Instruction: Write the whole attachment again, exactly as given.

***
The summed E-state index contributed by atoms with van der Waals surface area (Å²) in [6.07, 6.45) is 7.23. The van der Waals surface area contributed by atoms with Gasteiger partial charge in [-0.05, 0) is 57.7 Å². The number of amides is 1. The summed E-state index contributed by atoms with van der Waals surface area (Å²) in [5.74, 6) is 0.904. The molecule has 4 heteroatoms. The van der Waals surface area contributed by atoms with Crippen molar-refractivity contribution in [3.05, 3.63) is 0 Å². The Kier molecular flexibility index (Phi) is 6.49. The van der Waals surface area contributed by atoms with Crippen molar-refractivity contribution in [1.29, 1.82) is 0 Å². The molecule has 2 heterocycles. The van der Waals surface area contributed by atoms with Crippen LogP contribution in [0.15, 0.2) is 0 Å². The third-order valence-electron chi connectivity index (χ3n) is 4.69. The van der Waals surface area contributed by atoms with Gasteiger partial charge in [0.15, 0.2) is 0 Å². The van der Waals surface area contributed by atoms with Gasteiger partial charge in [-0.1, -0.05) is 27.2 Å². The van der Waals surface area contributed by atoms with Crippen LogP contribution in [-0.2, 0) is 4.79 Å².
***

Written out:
The summed E-state index contributed by atoms with van der Waals surface area (Å²) in [6.07, 6.45) is 7.23. The van der Waals surface area contributed by atoms with Gasteiger partial charge in [-0.05, 0) is 57.7 Å². The number of amides is 1. The summed E-state index contributed by atoms with van der Waals surface area (Å²) in [5.74, 6) is 0.904. The molecule has 4 heteroatoms. The van der Waals surface area contributed by atoms with Crippen molar-refractivity contribution in [3.05, 3.63) is 0 Å². The Kier molecular flexibility index (Phi) is 6.49. The van der Waals surface area contributed by atoms with Crippen molar-refractivity contribution in [1.29, 1.82) is 0 Å². The molecule has 2 heterocycles. The van der Waals surface area contributed by atoms with Crippen LogP contribution in [0.15, 0.2) is 0 Å². The third-order valence-electron chi connectivity index (χ3n) is 4.69. The van der Waals surface area contributed by atoms with Gasteiger partial charge in [0.15, 0.2) is 0 Å². The van der Waals surface area contributed by atoms with Gasteiger partial charge in [-0.1, -0.05) is 27.2 Å². The van der Waals surface area contributed by atoms with Crippen LogP contribution in [-0.2, 0) is 4.79 Å².